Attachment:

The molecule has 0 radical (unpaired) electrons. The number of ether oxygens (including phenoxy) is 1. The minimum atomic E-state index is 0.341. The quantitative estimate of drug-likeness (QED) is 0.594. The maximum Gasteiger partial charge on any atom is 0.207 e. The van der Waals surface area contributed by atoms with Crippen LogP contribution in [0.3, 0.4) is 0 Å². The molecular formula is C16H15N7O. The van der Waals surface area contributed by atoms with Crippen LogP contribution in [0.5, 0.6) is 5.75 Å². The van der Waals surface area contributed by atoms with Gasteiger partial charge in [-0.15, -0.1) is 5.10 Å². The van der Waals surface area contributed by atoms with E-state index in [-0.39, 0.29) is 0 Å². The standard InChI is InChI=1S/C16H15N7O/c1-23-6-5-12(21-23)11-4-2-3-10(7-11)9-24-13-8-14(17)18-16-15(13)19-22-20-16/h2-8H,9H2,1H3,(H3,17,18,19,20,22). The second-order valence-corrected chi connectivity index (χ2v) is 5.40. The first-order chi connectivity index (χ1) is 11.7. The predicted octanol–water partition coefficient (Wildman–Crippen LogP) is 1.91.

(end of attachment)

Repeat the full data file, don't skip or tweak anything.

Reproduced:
The molecule has 0 radical (unpaired) electrons. The number of ether oxygens (including phenoxy) is 1. The minimum atomic E-state index is 0.341. The quantitative estimate of drug-likeness (QED) is 0.594. The maximum Gasteiger partial charge on any atom is 0.207 e. The van der Waals surface area contributed by atoms with Crippen LogP contribution in [0.3, 0.4) is 0 Å². The molecular formula is C16H15N7O. The van der Waals surface area contributed by atoms with Crippen LogP contribution in [0.5, 0.6) is 5.75 Å². The van der Waals surface area contributed by atoms with Gasteiger partial charge in [-0.15, -0.1) is 5.10 Å². The van der Waals surface area contributed by atoms with E-state index in [-0.39, 0.29) is 0 Å². The standard InChI is InChI=1S/C16H15N7O/c1-23-6-5-12(21-23)11-4-2-3-10(7-11)9-24-13-8-14(17)18-16-15(13)19-22-20-16/h2-8H,9H2,1H3,(H3,17,18,19,20,22). The second-order valence-corrected chi connectivity index (χ2v) is 5.40. The first-order chi connectivity index (χ1) is 11.7. The predicted octanol–water partition coefficient (Wildman–Crippen LogP) is 1.91.